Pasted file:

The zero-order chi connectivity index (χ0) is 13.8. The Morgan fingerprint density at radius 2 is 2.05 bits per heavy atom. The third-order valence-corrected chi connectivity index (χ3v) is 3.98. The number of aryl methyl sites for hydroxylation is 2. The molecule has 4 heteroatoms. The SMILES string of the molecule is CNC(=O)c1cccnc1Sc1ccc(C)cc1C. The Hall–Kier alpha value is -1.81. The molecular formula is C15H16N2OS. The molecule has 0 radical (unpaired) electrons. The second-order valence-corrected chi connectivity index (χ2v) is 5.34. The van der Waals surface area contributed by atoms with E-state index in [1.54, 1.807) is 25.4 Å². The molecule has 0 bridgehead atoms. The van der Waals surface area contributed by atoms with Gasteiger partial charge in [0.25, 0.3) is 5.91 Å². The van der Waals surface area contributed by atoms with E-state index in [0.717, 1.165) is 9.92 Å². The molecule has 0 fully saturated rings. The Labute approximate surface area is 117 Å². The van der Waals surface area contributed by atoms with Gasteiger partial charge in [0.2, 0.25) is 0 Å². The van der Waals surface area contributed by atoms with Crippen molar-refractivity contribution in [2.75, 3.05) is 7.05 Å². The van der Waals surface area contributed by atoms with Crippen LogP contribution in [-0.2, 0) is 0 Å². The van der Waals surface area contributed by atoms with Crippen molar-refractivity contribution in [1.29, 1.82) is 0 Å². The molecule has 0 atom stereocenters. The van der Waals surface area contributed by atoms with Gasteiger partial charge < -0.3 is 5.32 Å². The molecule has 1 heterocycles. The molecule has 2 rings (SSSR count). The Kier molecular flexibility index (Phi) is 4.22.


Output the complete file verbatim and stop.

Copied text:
The zero-order chi connectivity index (χ0) is 13.8. The Morgan fingerprint density at radius 2 is 2.05 bits per heavy atom. The third-order valence-corrected chi connectivity index (χ3v) is 3.98. The number of aryl methyl sites for hydroxylation is 2. The molecule has 4 heteroatoms. The SMILES string of the molecule is CNC(=O)c1cccnc1Sc1ccc(C)cc1C. The Hall–Kier alpha value is -1.81. The molecular formula is C15H16N2OS. The molecule has 0 radical (unpaired) electrons. The second-order valence-corrected chi connectivity index (χ2v) is 5.34. The van der Waals surface area contributed by atoms with E-state index in [1.54, 1.807) is 25.4 Å². The molecule has 0 bridgehead atoms. The van der Waals surface area contributed by atoms with Gasteiger partial charge in [0.25, 0.3) is 5.91 Å². The van der Waals surface area contributed by atoms with E-state index in [0.717, 1.165) is 9.92 Å². The molecule has 0 fully saturated rings. The Labute approximate surface area is 117 Å². The van der Waals surface area contributed by atoms with Gasteiger partial charge in [0.2, 0.25) is 0 Å². The van der Waals surface area contributed by atoms with Crippen molar-refractivity contribution in [2.75, 3.05) is 7.05 Å². The van der Waals surface area contributed by atoms with Crippen LogP contribution in [-0.2, 0) is 0 Å². The van der Waals surface area contributed by atoms with Crippen molar-refractivity contribution in [1.29, 1.82) is 0 Å². The molecule has 0 atom stereocenters. The van der Waals surface area contributed by atoms with Gasteiger partial charge < -0.3 is 5.32 Å². The molecule has 1 heterocycles. The molecule has 2 rings (SSSR count). The Kier molecular flexibility index (Phi) is 4.22.